As a teacher in Pennsylvania – make that just as a teacher – I’ve been hearing and reading the attacks that have been made on my profession. I’ve grown both disgusted and disheartened as I hear people trashing what I do for a living. There’s a part of me that truly wants to lash out at these seemingly ignorant people, but what will that serve? If anything, it will only fuel the fire. This much I know, though: I’ve got a tremendous job, I work with some awesome people who truly care about what they’re doing and the students we work with, and I think the general public is sorely mistaken to base their opinions upon what the talking heads are spewing about the profession.
Our students are currently in the midst of taking the Pennsylvania System of School Assessments (PSSAs) – tests that are designed to assess just what our students know – or, if you prefer, what we have taught them. This week our students are taking the Math and Reading sections, with Science and Writing soon to follow. I can’t speak to the Math or Science tests, but I can assure you that there has to be a better way to truly assess both students and teachers than by using these tests. I believe that I’ve been on record as saying this before, but in case I haven’t (or you haven’t read it), I have absolutely no qualms about being held accountable for what I’m doing or what our students are doing. We should absolutely be held accountable for what we do on a daily basis. That’s the extrinsic motivation and it’s certainly important. Contrary to what some people will now tell you, however, I don’t believe this to be the primary reason why the vast majority of teachers are doing what we do.
If you want to assess me properly, come into my classroom to see how I’m doing. Talk to me about my lesson planning, observe my work and give me your input. If I am not doing what I’m supposed to be doing, then start the due process to get rid of me. Contrary to what Joel Klein and Davis Guggenheim and Michelle Rhee and Fox News would like you to believe, tenure guarantees a teacher due process – NOT a lifetime job. Quit spewing these lies and misperceptions that people then willingly spew to others.
My original intention was actually to become a lawyer (and I’m sure that some people, who are sick and tired of my arguing and debating, would tell you they wish that I had carried through with this ambition!). That didn’t go as planned and I ended up majoring in English Writing with an emphasis on poetry – I know, what in the world was I thinking? Realizing that I needed to put food on the table, and while having a great experience with coaching while still in school, I decided that I would go into teaching. I thought back to the teachers/coaches who had influenced me and realized that maybe, just maybe, I could do this same thing for others. There are very few days that I don’t think about the lessons imparted on me by Steve Snider, Ken Elkin and George Rutter. Quite simply, they helped to provide me with the intrinsic motivation that keeps me going when I see people bashing what I do.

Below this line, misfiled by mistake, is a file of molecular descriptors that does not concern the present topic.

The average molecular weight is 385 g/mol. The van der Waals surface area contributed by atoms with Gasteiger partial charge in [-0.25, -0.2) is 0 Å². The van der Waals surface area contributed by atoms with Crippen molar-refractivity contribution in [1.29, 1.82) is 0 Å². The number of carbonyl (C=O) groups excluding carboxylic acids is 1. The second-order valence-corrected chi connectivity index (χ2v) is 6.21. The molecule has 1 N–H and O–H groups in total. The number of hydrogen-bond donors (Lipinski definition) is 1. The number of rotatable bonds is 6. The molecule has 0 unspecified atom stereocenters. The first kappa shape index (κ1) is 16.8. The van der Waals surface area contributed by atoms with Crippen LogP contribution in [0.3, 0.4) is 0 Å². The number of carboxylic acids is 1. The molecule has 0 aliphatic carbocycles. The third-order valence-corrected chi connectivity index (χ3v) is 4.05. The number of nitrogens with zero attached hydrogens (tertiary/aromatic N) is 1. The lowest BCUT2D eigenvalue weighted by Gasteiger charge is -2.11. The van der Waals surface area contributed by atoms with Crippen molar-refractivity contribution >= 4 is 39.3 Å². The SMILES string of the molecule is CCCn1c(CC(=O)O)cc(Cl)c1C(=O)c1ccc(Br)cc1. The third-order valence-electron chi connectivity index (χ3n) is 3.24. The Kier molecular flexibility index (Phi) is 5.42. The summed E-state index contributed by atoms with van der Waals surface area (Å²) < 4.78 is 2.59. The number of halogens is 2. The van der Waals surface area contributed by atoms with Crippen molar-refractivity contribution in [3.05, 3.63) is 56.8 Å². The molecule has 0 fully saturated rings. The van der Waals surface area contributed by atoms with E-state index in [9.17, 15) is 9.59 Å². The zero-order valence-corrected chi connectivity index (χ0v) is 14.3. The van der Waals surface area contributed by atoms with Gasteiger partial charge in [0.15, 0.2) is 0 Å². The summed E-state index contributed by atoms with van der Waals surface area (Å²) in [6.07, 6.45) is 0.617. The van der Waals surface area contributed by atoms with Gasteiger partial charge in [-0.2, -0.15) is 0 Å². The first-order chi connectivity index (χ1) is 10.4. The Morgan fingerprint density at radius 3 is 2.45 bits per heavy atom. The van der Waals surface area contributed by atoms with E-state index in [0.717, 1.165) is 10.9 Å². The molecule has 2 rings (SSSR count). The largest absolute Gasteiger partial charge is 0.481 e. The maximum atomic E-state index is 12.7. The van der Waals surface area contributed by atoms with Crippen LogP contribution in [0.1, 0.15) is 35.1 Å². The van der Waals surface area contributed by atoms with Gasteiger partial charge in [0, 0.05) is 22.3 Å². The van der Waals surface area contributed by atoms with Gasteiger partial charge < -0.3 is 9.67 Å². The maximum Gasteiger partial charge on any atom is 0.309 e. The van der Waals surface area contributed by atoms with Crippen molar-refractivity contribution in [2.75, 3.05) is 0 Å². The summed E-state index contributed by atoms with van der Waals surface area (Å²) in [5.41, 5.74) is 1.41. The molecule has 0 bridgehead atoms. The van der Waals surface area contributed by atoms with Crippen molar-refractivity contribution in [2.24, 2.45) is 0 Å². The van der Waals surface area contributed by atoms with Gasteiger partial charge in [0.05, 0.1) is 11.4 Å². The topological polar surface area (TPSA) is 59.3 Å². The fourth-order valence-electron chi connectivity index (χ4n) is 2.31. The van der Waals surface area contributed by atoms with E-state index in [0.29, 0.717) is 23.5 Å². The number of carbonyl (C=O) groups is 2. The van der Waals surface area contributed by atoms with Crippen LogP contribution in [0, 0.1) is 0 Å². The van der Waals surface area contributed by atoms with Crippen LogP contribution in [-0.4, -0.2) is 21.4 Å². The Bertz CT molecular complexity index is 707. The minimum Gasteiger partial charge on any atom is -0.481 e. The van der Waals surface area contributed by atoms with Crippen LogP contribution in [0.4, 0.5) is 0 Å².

Make no mistake about it – never in our nation’s history has the teaching profession been disrespected more. And this is shameful. I understand that cuts need to be made in these tough economic times – I really do. And our profession needs to take a serious look at how we’re spending. To devalue the work that we do with your children, however, is absolutely ridiculous. I sat in a School Board meeting last week in which our Superintendent informed the public that our District will receive $1.6 million less in funding from the state. He put this in terms that really hit home for me – that’s between 18 and 20 teachers. I watched as a person in the audience quietly cheered this statement and I was beyond disappointed. Even if we get enough retirements with the incentive being offered, this may still not be enough to cover the costs and we could be looking at more furloughs. Our Superintendent was asked by a Board member what this could mean if we don’t replace these lost teachers. Seeing the immediate consequences, the Superintendent explained that those classrooms that currently have 22-24 students in them could be looking at between 28-30. And I watched as another parent in attendance cringed, realizing that this very well could signify a lesser experience for her daughter.
As the Bard would say, herein lies the rub. We must figure out how to deal with this shortfall in a reasonable manner. Unfortunately, you can’t have it both ways. We must practice what we preach and make decisions on needs rather than wants. (Oh, and by the way, I stand firmly in the belief that the Arts MUST be a need). We must pull together and work even harder – and we can’t do this without the support of our parents and the community at large. And there’s not a doubt in my mind that the teachers I work with are going to do everything we can to make sure these students who are taking these assessment tests do just as well in these trying times.